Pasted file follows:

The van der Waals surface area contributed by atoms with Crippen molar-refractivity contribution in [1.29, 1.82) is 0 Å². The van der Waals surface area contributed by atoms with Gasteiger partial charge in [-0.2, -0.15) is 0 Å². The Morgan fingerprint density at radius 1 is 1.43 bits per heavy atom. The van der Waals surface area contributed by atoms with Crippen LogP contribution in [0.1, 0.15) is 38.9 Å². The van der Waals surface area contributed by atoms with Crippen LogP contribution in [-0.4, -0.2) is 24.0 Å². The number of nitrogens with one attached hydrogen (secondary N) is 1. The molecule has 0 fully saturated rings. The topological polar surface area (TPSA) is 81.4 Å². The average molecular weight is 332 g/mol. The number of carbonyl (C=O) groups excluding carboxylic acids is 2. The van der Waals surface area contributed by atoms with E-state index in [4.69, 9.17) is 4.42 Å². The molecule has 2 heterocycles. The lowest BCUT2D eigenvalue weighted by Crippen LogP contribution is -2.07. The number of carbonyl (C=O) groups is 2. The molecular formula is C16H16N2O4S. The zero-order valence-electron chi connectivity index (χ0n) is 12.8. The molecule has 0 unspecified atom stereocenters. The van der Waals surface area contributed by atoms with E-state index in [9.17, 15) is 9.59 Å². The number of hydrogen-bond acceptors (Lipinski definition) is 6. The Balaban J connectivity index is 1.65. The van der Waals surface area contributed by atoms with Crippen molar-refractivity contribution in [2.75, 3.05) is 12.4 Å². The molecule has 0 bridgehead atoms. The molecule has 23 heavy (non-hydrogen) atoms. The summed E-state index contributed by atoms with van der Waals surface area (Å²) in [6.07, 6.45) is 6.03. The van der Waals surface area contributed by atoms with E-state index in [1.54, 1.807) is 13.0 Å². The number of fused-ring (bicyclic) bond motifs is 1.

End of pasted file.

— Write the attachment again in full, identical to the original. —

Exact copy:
The van der Waals surface area contributed by atoms with Crippen molar-refractivity contribution in [1.29, 1.82) is 0 Å². The van der Waals surface area contributed by atoms with Gasteiger partial charge in [-0.2, -0.15) is 0 Å². The Morgan fingerprint density at radius 1 is 1.43 bits per heavy atom. The van der Waals surface area contributed by atoms with Crippen LogP contribution in [0.1, 0.15) is 38.9 Å². The van der Waals surface area contributed by atoms with Crippen LogP contribution in [-0.4, -0.2) is 24.0 Å². The number of nitrogens with one attached hydrogen (secondary N) is 1. The molecule has 0 fully saturated rings. The topological polar surface area (TPSA) is 81.4 Å². The average molecular weight is 332 g/mol. The number of carbonyl (C=O) groups excluding carboxylic acids is 2. The van der Waals surface area contributed by atoms with E-state index in [4.69, 9.17) is 4.42 Å². The molecule has 2 heterocycles. The lowest BCUT2D eigenvalue weighted by Crippen LogP contribution is -2.07. The number of carbonyl (C=O) groups is 2. The molecular formula is C16H16N2O4S. The zero-order valence-electron chi connectivity index (χ0n) is 12.8. The molecule has 0 unspecified atom stereocenters. The van der Waals surface area contributed by atoms with E-state index in [9.17, 15) is 9.59 Å². The number of hydrogen-bond acceptors (Lipinski definition) is 6. The Balaban J connectivity index is 1.65. The van der Waals surface area contributed by atoms with Crippen molar-refractivity contribution in [2.75, 3.05) is 12.4 Å². The molecule has 0 bridgehead atoms. The molecule has 23 heavy (non-hydrogen) atoms. The summed E-state index contributed by atoms with van der Waals surface area (Å²) in [6.07, 6.45) is 6.03. The van der Waals surface area contributed by atoms with E-state index in [1.54, 1.807) is 13.0 Å². The number of fused-ring (bicyclic) bond motifs is 1.